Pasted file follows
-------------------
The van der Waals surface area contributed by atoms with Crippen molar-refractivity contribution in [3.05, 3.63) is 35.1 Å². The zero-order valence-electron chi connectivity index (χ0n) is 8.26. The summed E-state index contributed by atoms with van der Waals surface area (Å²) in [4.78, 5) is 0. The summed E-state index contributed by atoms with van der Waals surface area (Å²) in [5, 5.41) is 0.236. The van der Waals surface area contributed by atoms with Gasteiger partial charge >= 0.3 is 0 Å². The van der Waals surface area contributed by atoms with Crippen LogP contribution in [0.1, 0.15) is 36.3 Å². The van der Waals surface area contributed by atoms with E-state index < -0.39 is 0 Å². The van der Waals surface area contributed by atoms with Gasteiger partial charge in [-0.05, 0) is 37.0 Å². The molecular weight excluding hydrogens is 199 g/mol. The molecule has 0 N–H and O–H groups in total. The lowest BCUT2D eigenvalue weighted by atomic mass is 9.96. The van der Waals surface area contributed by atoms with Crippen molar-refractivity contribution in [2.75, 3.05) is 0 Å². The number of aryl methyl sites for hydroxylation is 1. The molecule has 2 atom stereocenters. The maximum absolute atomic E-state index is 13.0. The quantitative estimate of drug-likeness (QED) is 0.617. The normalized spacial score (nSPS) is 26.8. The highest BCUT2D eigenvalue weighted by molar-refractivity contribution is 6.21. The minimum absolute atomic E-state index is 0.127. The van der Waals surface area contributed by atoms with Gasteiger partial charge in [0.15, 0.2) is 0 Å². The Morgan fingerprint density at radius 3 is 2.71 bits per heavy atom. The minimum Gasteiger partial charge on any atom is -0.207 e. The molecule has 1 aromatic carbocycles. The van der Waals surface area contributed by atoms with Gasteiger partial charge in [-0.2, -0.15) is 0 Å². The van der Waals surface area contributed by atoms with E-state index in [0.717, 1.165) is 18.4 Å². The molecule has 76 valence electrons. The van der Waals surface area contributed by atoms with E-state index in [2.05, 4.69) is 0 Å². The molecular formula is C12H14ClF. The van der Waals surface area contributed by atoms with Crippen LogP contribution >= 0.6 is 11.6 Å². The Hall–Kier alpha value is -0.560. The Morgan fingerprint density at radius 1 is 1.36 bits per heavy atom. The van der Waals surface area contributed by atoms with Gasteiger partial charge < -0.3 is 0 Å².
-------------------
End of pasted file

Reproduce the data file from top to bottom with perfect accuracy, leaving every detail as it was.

The van der Waals surface area contributed by atoms with Crippen molar-refractivity contribution in [3.05, 3.63) is 35.1 Å². The zero-order valence-electron chi connectivity index (χ0n) is 8.26. The summed E-state index contributed by atoms with van der Waals surface area (Å²) in [4.78, 5) is 0. The summed E-state index contributed by atoms with van der Waals surface area (Å²) in [5, 5.41) is 0.236. The van der Waals surface area contributed by atoms with Gasteiger partial charge >= 0.3 is 0 Å². The van der Waals surface area contributed by atoms with Crippen LogP contribution in [0.1, 0.15) is 36.3 Å². The van der Waals surface area contributed by atoms with E-state index < -0.39 is 0 Å². The van der Waals surface area contributed by atoms with Gasteiger partial charge in [-0.05, 0) is 37.0 Å². The molecular weight excluding hydrogens is 199 g/mol. The molecule has 0 N–H and O–H groups in total. The lowest BCUT2D eigenvalue weighted by atomic mass is 9.96. The van der Waals surface area contributed by atoms with Crippen molar-refractivity contribution in [2.75, 3.05) is 0 Å². The number of aryl methyl sites for hydroxylation is 1. The molecule has 2 atom stereocenters. The maximum absolute atomic E-state index is 13.0. The quantitative estimate of drug-likeness (QED) is 0.617. The normalized spacial score (nSPS) is 26.8. The highest BCUT2D eigenvalue weighted by molar-refractivity contribution is 6.21. The minimum absolute atomic E-state index is 0.127. The van der Waals surface area contributed by atoms with Gasteiger partial charge in [0.15, 0.2) is 0 Å². The Morgan fingerprint density at radius 3 is 2.71 bits per heavy atom. The minimum Gasteiger partial charge on any atom is -0.207 e. The molecule has 1 aromatic carbocycles. The van der Waals surface area contributed by atoms with Gasteiger partial charge in [-0.2, -0.15) is 0 Å². The van der Waals surface area contributed by atoms with E-state index in [0.717, 1.165) is 18.4 Å². The molecule has 76 valence electrons. The van der Waals surface area contributed by atoms with E-state index in [2.05, 4.69) is 0 Å². The molecular formula is C12H14ClF. The van der Waals surface area contributed by atoms with Crippen LogP contribution >= 0.6 is 11.6 Å². The Hall–Kier alpha value is -0.560. The Morgan fingerprint density at radius 1 is 1.36 bits per heavy atom. The van der Waals surface area contributed by atoms with Gasteiger partial charge < -0.3 is 0 Å².